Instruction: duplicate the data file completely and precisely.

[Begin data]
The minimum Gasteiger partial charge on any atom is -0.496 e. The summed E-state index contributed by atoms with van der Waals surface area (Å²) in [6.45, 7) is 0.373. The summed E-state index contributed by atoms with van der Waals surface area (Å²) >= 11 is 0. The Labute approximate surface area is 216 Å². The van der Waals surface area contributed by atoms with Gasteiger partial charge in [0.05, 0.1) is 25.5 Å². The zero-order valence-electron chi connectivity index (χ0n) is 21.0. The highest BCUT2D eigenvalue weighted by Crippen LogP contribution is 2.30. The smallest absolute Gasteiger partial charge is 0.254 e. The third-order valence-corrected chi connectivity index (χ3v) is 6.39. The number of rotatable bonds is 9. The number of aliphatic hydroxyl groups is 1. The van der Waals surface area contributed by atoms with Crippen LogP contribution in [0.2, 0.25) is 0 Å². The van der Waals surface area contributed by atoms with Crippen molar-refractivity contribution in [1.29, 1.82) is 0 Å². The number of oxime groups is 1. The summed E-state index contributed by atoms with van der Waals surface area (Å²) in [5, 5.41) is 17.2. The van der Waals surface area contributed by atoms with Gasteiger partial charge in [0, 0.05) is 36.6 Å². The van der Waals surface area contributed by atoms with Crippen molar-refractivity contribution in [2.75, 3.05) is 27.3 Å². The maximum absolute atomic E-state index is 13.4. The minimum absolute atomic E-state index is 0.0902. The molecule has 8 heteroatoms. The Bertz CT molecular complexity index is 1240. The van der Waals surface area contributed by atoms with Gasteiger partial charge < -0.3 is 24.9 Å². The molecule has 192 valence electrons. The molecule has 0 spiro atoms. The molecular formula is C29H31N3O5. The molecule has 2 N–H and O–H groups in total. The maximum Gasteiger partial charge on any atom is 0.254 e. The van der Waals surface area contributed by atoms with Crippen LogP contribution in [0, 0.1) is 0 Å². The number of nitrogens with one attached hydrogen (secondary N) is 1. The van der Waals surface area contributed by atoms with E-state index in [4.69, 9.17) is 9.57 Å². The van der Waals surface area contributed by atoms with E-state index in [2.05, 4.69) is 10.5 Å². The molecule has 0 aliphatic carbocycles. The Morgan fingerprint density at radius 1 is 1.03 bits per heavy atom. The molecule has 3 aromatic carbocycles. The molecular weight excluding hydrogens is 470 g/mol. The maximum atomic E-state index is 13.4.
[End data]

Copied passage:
The minimum Gasteiger partial charge on any atom is -0.496 e. The summed E-state index contributed by atoms with van der Waals surface area (Å²) in [6.45, 7) is 0.373. The summed E-state index contributed by atoms with van der Waals surface area (Å²) >= 11 is 0. The Labute approximate surface area is 216 Å². The van der Waals surface area contributed by atoms with Gasteiger partial charge in [0.05, 0.1) is 25.5 Å². The zero-order valence-electron chi connectivity index (χ0n) is 21.0. The highest BCUT2D eigenvalue weighted by Crippen LogP contribution is 2.30. The smallest absolute Gasteiger partial charge is 0.254 e. The third-order valence-corrected chi connectivity index (χ3v) is 6.39. The number of rotatable bonds is 9. The number of aliphatic hydroxyl groups is 1. The van der Waals surface area contributed by atoms with Crippen LogP contribution in [0.2, 0.25) is 0 Å². The van der Waals surface area contributed by atoms with Crippen molar-refractivity contribution in [1.29, 1.82) is 0 Å². The number of oxime groups is 1. The summed E-state index contributed by atoms with van der Waals surface area (Å²) in [5, 5.41) is 17.2. The van der Waals surface area contributed by atoms with Gasteiger partial charge in [0, 0.05) is 36.6 Å². The van der Waals surface area contributed by atoms with Crippen molar-refractivity contribution in [2.75, 3.05) is 27.3 Å². The maximum absolute atomic E-state index is 13.4. The minimum absolute atomic E-state index is 0.0902. The molecule has 8 heteroatoms. The Bertz CT molecular complexity index is 1240. The van der Waals surface area contributed by atoms with Gasteiger partial charge < -0.3 is 24.9 Å². The molecule has 192 valence electrons. The molecule has 0 spiro atoms. The molecular formula is C29H31N3O5. The molecule has 2 N–H and O–H groups in total. The maximum Gasteiger partial charge on any atom is 0.254 e. The van der Waals surface area contributed by atoms with Crippen LogP contribution in [0, 0.1) is 0 Å². The number of nitrogens with one attached hydrogen (secondary N) is 1. The van der Waals surface area contributed by atoms with E-state index in [4.69, 9.17) is 9.57 Å². The van der Waals surface area contributed by atoms with E-state index in [2.05, 4.69) is 10.5 Å². The molecule has 0 aliphatic carbocycles. The Morgan fingerprint density at radius 1 is 1.03 bits per heavy atom. The molecule has 3 aromatic carbocycles. The molecular weight excluding hydrogens is 470 g/mol. The maximum atomic E-state index is 13.4.